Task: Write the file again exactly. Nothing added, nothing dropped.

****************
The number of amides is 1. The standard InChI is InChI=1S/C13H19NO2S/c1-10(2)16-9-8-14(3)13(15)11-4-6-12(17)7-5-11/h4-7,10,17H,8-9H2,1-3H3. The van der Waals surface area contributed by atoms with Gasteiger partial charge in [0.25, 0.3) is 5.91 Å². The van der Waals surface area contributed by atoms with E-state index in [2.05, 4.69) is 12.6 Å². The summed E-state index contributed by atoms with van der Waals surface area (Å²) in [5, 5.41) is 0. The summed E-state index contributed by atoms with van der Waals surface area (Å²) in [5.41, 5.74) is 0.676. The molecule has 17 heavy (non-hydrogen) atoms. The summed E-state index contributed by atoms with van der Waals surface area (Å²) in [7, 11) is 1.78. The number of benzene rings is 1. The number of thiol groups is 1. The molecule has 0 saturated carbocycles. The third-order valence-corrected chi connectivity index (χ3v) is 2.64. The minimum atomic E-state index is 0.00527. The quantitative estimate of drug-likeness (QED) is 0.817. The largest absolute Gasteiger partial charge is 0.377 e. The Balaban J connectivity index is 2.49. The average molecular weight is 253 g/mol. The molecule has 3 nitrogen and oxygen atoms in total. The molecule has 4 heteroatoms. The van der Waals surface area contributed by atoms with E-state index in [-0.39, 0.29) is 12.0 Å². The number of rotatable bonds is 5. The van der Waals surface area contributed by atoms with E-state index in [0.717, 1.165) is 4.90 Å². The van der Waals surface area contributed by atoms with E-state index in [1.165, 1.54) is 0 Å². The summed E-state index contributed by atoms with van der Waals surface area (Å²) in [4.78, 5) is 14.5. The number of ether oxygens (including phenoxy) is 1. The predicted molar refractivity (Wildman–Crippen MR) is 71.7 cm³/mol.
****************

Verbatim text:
The number of amides is 1. The standard InChI is InChI=1S/C13H19NO2S/c1-10(2)16-9-8-14(3)13(15)11-4-6-12(17)7-5-11/h4-7,10,17H,8-9H2,1-3H3. The van der Waals surface area contributed by atoms with Gasteiger partial charge in [0.25, 0.3) is 5.91 Å². The van der Waals surface area contributed by atoms with E-state index in [2.05, 4.69) is 12.6 Å². The summed E-state index contributed by atoms with van der Waals surface area (Å²) in [5, 5.41) is 0. The summed E-state index contributed by atoms with van der Waals surface area (Å²) in [5.41, 5.74) is 0.676. The molecule has 17 heavy (non-hydrogen) atoms. The summed E-state index contributed by atoms with van der Waals surface area (Å²) in [7, 11) is 1.78. The number of benzene rings is 1. The number of thiol groups is 1. The molecule has 0 saturated carbocycles. The third-order valence-corrected chi connectivity index (χ3v) is 2.64. The minimum atomic E-state index is 0.00527. The quantitative estimate of drug-likeness (QED) is 0.817. The largest absolute Gasteiger partial charge is 0.377 e. The Balaban J connectivity index is 2.49. The average molecular weight is 253 g/mol. The molecule has 3 nitrogen and oxygen atoms in total. The molecule has 4 heteroatoms. The van der Waals surface area contributed by atoms with E-state index in [-0.39, 0.29) is 12.0 Å². The number of rotatable bonds is 5. The van der Waals surface area contributed by atoms with E-state index in [0.717, 1.165) is 4.90 Å². The van der Waals surface area contributed by atoms with E-state index in [1.165, 1.54) is 0 Å². The summed E-state index contributed by atoms with van der Waals surface area (Å²) in [4.78, 5) is 14.5. The number of ether oxygens (including phenoxy) is 1. The predicted molar refractivity (Wildman–Crippen MR) is 71.7 cm³/mol.